Accordingly, in the case of The Planter, at January term 1833, it was decided that a lien upon a vessel, given by the local law, for repairs in her home port, could be enforced by suit in rem in admiralty in the District Court of the United States. Mr. Justice Thompson, delivering the unanimous opinion of the court, said: "The proceeding is in rem against a steamboat, for materials found and work performed in repairing the vessel in the port of New Orleans, as is alleged in the libel, under a contract entered into between the parties for that purpose. It is therefore a maritime contract; and if the service was to be performed in a place within the jurisdiction of the admiralty, and the lien given by the local law of the State of Louisiana, it will bring the case within the jurisdiction of the court. By the Civil Code of Louisiana, art. 2748, workmen employed in the construction or repair of ships and boats enjoy the privilege established by the code, without being bound to reduce their contracts to writing, whatever may be their amount; but this privilege ceases if they have allowed the ship or boat to depart without exercising their right. The state law, therefore, gives a lien in cases like the present." He then referred to the case of The General Smith, as having "decided that the jurisdiction of the admiralty in such cases, where the repairs are upon a domestic vessel, depends upon the local law of the State"; and, after substantially repeating part of the opinion of Mr. Justice Story, above quoted, ending with the statement that, for repairs or supplies of a ship in her home port, no lien is implied, unless recognized by local law, he added: "But if the local law gives the lien, it may be enforced in the admiralty." 7 Pet. 324, 341.

The principle of the decision in the case of The Planter was stated by Mr. Justice Story, at January term 1837, as

[ 167 U.S. Page 612]

     follows: "In that case, the repairs of the vessel for which the state laws created a lien, were made at New Orleans, on tide waters. The contract was treated as a maritime contract; and the lien under the state laws was enforced in the admiralty, upon the ground that the court, under such circumstances, had jurisdiction of the contract as maritime; and then the lien, being attached to it, might be enforced according to the mode of administering remedies in the admiralty. The local laws can never confer jurisdiction on the courts of the United States. They can only furnish rules to ascertain the rights of parties; and thus assist in the administration of the proper remedies, where the jurisdiction is vested by the laws of the United States." The Orleans, 11 Pet. 175, 184. The libel against the Orleans was dismissed upon the ground that the vessel was not engaged in maritime trade or navigation, and that the admiralty had no jurisdiction of the claims made by a part-owner and by the master.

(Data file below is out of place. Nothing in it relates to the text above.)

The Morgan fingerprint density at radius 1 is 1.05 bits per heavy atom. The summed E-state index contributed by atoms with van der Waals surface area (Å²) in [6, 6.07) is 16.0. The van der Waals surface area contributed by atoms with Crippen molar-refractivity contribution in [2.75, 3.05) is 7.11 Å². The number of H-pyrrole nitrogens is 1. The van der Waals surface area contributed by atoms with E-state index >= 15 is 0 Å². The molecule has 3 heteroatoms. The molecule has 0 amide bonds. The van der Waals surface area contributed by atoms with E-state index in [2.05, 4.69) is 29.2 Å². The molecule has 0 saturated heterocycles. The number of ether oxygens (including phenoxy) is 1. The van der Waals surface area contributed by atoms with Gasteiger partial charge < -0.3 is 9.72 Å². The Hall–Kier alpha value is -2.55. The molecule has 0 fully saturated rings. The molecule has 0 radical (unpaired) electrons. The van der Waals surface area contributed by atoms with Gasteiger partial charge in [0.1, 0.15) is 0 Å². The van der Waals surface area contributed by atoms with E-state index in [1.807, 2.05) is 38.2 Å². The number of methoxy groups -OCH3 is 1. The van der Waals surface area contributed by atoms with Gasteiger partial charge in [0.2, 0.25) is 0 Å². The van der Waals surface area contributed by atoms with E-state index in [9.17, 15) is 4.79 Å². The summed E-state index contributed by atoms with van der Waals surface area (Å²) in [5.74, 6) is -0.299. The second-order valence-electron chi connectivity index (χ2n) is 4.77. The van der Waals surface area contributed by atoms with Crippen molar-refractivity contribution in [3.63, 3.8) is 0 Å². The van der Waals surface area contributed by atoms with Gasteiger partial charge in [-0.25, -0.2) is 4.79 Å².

In the case of The Yankee Blade, at December term 1856, the nature of a maritime lien was clearly and exactly defined by Mr. Justice Grier, speaking for this court, as follows: "The maritime 'privilege' or lien is adopted from the civil law, and imports a tacit hypothecation of the subject of it. It is a 'jus in re,' without actual possession or any right of possession. It accompanies the property into the hands of a bona fide purchaser. It can be executed and divested only by a proceeding in rem. This sort of proceeding against personal property is unknown to the common law, and is peculiar to the process of courts of admiralty. The foreign and other attachments of property in the state courts, though by analogy loosely termed proceedings in rem, are evidently not within the category." 19 How. 82, 89.

The question of the extent of the admiralty jurisdiction of the courts of the United States over cases like that now before the court became at one time entangled in the question of the effect of the regulation of pleading and procedure in admiralty by this court under the power conferred upon it by the acts of Congress of May 8, 1792, c. 36, § 2, and August 23, 1842, c. 188, § 6.1 Stat. 276; 5 Stat. 518.

[ 167 U.S. Page 613]

     The twelfth of the "Rules of Practice of the Courts of the United States in Causes of Admiralty and Maritime Jurisdiction on the Instance side of the Court -- in pursuance of the Act of the 23d of August, 1842, c. 188" -- promulgated by this court at December term 1844, to take effect September 1, 1845, was as follows:

"In all suits by material men for supplies or repairs or other necessaries for a foreign ship or for a ship in a foreign port, the libellant may proceed against the ship and freight in rem, or against the master or the owner alone in personam. And the like proceeding in rem shall apply to cases of domestic ships, where by the local law a lien is given to material men for supplies, repairs or other necessaries." 3 How. iii, vi, xiv.

The last clause of that rule was in accord with the previous judgments of this court as to such proceedings in rem in the cases of The General Smith, ...